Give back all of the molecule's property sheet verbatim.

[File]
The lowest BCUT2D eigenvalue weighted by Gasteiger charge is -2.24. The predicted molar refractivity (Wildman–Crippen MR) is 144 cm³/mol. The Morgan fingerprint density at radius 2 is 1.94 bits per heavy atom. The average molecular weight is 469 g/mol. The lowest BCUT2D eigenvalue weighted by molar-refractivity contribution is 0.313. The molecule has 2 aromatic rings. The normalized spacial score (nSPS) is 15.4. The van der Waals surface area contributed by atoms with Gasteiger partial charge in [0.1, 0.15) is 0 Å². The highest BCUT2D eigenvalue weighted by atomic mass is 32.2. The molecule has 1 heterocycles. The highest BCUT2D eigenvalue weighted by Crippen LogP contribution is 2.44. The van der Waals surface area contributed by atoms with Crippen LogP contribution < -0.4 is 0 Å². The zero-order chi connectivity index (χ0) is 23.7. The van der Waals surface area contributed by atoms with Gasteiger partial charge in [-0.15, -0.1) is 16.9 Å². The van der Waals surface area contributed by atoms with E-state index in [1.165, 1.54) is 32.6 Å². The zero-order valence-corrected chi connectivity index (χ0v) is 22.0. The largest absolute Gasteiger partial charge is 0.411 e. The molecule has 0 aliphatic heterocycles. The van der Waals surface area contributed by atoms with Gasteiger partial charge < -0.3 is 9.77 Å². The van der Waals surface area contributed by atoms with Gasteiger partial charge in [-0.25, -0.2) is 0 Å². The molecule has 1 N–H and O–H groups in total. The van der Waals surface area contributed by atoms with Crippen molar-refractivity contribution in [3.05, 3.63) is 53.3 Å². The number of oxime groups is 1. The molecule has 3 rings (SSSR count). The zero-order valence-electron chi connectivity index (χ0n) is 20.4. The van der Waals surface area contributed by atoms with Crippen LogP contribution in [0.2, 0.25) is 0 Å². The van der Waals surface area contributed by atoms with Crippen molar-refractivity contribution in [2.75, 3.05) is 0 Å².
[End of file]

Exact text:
The lowest BCUT2D eigenvalue weighted by Gasteiger charge is -2.24. The predicted molar refractivity (Wildman–Crippen MR) is 144 cm³/mol. The Morgan fingerprint density at radius 2 is 1.94 bits per heavy atom. The average molecular weight is 469 g/mol. The lowest BCUT2D eigenvalue weighted by molar-refractivity contribution is 0.313. The molecule has 2 aromatic rings. The normalized spacial score (nSPS) is 15.4. The van der Waals surface area contributed by atoms with Gasteiger partial charge in [0.1, 0.15) is 0 Å². The highest BCUT2D eigenvalue weighted by atomic mass is 32.2. The molecule has 1 heterocycles. The highest BCUT2D eigenvalue weighted by Crippen LogP contribution is 2.44. The van der Waals surface area contributed by atoms with Crippen LogP contribution < -0.4 is 0 Å². The zero-order chi connectivity index (χ0) is 23.7. The van der Waals surface area contributed by atoms with Gasteiger partial charge in [-0.15, -0.1) is 16.9 Å². The van der Waals surface area contributed by atoms with E-state index in [1.165, 1.54) is 32.6 Å². The zero-order valence-corrected chi connectivity index (χ0v) is 22.0. The largest absolute Gasteiger partial charge is 0.411 e. The molecule has 0 aliphatic heterocycles. The van der Waals surface area contributed by atoms with Gasteiger partial charge < -0.3 is 9.77 Å². The van der Waals surface area contributed by atoms with Gasteiger partial charge in [-0.25, -0.2) is 0 Å². The molecule has 1 N–H and O–H groups in total. The van der Waals surface area contributed by atoms with Crippen molar-refractivity contribution in [3.05, 3.63) is 53.3 Å². The number of oxime groups is 1. The molecule has 3 rings (SSSR count). The zero-order valence-electron chi connectivity index (χ0n) is 20.4. The van der Waals surface area contributed by atoms with Crippen LogP contribution in [0.2, 0.25) is 0 Å². The van der Waals surface area contributed by atoms with Crippen molar-refractivity contribution in [2.75, 3.05) is 0 Å².